Equestrian injury prevention efforts need more attention to novice riders

John C. Mayberry, Tuesday E. Pearson, Kerry J. Wiger, Brian S. Diggs, Richard Mullins

    Research output: Contribution to journalArticle

    52 Citations (Scopus)

    Abstract

    BACKGROUND: Equestrian injury is commonly seen at trauma centers and the severity of injury is often high. We sought to determine the risk, incidence, and the influence of skill and experience on injury during horse-related activity (HRA). METHODS: Members of horse clubs and individual equestrians in a three-state region (Oregon, Washington, and Idaho) were recruited via mailings and community advertisements to take a survey regarding their horse contact time and injuries over their entire riding career. Serious injury (SI) was defined by hospitalization, surgery, or long-term disability. RESULTS: There were 679 equestrians with a median age of 44 years who reported a median of 20 hours of HRA per month with a mean of 24 years (1 to 75 years) experience. The cumulative risk of any injury (AI) was 81% and of SI was 21%. The incidence of AI and SI were 1.6 ± 0.1 (SE) and 0.26 ± 0.02 per 10,000 hours, respectively. The incidence, per 10,000 hours, of AI was 7.6 ± 2.7, 2.4 ± 0.2, 1.5 ± 0.1, and 1.0 ± 0.1 at novice, intermediate, advanced, and professional levels, respectively (p <0.001, analysis of variance [ANOVA]) and of SI was 1.03 ± 0.52, 0.38 ± 0.06, 0.21 ± 0.03, and 0.19 ± 0.04 at the respective skill levels (p <0.001, ANOVA). There was a sharp decline in incidence of injury between 18 and 100 hours of experience. Helmet use was 74%, 61%, 58%, and 59% at the respective skill levels (NS, χ). CONCLUSION: One in five equestrians will be seriously injured during their riding career. Novice riders experienced a three-fold greater incidence of injury over intermediates, a five-fold greater incidence over advanced riders, and nearly eight-fold greater incidence over professional equestrians. Approximately 100 hours of experience are required to achieve a substantial decline in injury. These findings suggest that equestrian injury prevention efforts need more attention and should focus on novice equestrians.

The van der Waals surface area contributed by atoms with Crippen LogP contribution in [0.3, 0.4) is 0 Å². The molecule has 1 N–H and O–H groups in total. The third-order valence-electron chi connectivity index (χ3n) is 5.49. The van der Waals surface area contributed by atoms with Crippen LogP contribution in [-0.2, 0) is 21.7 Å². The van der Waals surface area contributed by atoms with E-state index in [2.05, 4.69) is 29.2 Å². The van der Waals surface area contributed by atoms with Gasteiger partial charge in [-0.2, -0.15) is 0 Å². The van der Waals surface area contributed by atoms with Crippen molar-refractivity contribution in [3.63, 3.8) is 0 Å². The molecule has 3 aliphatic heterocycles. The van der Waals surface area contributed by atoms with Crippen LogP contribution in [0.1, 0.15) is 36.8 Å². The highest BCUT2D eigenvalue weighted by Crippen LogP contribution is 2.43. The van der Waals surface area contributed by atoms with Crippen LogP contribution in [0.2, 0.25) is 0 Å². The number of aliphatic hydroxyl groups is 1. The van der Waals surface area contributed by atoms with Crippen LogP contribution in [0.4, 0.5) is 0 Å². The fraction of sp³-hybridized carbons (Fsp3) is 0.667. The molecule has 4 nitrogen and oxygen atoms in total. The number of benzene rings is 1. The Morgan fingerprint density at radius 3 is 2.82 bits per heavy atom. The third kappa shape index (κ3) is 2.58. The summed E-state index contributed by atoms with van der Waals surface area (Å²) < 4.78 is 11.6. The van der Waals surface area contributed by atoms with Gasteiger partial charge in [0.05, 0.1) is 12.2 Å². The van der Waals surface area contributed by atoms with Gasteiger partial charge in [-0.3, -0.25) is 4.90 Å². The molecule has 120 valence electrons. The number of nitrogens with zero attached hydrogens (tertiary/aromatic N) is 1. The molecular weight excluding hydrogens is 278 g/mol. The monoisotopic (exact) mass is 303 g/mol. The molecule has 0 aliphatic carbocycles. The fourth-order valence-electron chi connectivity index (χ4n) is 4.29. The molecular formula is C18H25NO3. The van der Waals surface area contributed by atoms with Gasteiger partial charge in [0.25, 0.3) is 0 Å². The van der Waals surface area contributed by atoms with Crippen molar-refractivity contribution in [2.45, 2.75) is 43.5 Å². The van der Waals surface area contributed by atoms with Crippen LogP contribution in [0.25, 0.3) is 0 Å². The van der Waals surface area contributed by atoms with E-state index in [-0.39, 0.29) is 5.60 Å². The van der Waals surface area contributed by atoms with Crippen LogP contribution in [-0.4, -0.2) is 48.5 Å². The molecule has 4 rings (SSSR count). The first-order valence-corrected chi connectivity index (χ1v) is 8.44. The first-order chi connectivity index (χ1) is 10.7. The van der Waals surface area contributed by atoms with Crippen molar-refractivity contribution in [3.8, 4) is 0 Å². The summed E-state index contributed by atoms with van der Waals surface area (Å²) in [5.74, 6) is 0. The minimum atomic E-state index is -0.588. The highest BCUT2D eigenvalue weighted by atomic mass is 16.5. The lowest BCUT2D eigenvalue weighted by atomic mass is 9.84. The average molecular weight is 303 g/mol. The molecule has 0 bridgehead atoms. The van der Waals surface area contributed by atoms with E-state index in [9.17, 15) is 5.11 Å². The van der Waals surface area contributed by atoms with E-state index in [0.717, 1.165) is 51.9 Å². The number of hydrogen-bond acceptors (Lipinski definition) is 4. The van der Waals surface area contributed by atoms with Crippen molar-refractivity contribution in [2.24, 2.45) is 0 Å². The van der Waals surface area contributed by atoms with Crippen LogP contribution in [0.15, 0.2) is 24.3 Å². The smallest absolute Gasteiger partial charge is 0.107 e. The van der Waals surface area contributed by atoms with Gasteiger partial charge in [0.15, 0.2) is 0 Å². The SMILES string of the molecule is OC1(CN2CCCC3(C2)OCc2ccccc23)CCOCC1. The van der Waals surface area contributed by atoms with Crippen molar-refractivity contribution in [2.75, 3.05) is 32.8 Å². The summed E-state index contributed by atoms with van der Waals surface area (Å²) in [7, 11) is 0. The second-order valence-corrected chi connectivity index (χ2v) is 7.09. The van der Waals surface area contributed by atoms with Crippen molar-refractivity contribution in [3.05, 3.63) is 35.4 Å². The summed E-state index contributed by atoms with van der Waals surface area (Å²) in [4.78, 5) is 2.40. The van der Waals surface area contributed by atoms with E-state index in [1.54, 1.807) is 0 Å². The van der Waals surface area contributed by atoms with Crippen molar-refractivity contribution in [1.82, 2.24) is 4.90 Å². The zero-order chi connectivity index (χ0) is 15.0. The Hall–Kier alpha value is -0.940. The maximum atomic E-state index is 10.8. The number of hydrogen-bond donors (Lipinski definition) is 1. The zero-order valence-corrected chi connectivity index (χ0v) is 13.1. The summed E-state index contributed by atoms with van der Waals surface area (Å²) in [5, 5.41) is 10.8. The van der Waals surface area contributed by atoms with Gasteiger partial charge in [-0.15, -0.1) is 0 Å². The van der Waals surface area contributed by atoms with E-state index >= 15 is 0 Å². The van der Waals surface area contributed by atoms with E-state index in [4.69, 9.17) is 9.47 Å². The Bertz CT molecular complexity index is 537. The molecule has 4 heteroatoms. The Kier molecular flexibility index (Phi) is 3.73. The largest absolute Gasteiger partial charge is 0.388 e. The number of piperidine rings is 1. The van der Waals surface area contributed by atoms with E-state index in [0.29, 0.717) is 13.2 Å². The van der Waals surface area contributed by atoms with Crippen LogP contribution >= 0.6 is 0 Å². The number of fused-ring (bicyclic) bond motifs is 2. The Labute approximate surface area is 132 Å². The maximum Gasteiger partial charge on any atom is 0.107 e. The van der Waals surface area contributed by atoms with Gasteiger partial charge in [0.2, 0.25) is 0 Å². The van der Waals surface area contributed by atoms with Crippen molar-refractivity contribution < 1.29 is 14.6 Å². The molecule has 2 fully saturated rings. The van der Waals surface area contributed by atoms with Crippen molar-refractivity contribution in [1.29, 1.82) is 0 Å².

Original languageEnglish (US)
    Pages (from-to)735-739
    Number of pages5
    JournalJournal of Trauma - Injury, Infection and Critical Care
    Volume62
    Issue number3
    DOIs
    StatePublished - Mar 2007

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    Wounds and Injuries
    Incidence
    Horses
    Analysis of Variance
    Head Protective Devices
    Trauma Centers
    Hospitalization

    ASJC Scopus subject areas

    • Surgery

    Cite this

    Equestrian injury prevention efforts need more attention to novice riders. / Mayberry, John C.; Pearson, Tuesday E.; Wiger, Kerry J.; Diggs, Brian S.; Mullins, Richard.

    In: Journal of Trauma - Injury, Infection and Critical Care, Vol. 62, No. 3, 03.2007, p. 735-739.

    Research output: Contribution to journalArticle

    Mayberry, John C. ; Pearson, Tuesday E. ; Wiger, Kerry J. ; Diggs, Brian S. ; Mullins, Richard. / Equestrian injury prevention efforts need more attention to novice riders. In: Journal of Trauma - Injury, Infection and Critical Care. 2007 ; Vol. 62, No. 3. pp. 735-739.